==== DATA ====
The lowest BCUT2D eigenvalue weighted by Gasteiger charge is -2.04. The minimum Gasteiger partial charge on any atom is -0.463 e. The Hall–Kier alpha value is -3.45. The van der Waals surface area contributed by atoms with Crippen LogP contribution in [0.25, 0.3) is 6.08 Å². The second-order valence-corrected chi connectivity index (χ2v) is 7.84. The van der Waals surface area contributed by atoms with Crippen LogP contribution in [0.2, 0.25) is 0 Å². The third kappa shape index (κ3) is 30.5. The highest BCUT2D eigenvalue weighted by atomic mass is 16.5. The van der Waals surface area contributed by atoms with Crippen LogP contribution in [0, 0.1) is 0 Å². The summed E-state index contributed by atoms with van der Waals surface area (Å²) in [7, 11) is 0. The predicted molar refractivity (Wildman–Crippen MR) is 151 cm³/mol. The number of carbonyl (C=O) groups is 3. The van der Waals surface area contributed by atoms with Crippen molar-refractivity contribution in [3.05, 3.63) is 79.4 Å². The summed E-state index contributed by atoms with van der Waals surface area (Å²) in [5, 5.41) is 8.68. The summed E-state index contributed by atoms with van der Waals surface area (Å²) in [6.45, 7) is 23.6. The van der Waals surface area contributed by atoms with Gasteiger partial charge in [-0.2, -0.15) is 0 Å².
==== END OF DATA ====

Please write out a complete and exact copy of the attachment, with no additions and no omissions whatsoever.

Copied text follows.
The lowest BCUT2D eigenvalue weighted by Gasteiger charge is -2.04. The minimum Gasteiger partial charge on any atom is -0.463 e. The Hall–Kier alpha value is -3.45. The van der Waals surface area contributed by atoms with Crippen LogP contribution in [0.25, 0.3) is 6.08 Å². The second-order valence-corrected chi connectivity index (χ2v) is 7.84. The van der Waals surface area contributed by atoms with Crippen LogP contribution in [0.2, 0.25) is 0 Å². The third kappa shape index (κ3) is 30.5. The highest BCUT2D eigenvalue weighted by atomic mass is 16.5. The van der Waals surface area contributed by atoms with Crippen LogP contribution in [0, 0.1) is 0 Å². The summed E-state index contributed by atoms with van der Waals surface area (Å²) in [7, 11) is 0. The predicted molar refractivity (Wildman–Crippen MR) is 151 cm³/mol. The number of carbonyl (C=O) groups is 3. The van der Waals surface area contributed by atoms with Crippen molar-refractivity contribution in [3.05, 3.63) is 79.4 Å². The summed E-state index contributed by atoms with van der Waals surface area (Å²) in [5, 5.41) is 8.68. The summed E-state index contributed by atoms with van der Waals surface area (Å²) in [6.45, 7) is 23.6. The van der Waals surface area contributed by atoms with Gasteiger partial charge in [-0.2, -0.15) is 0 Å².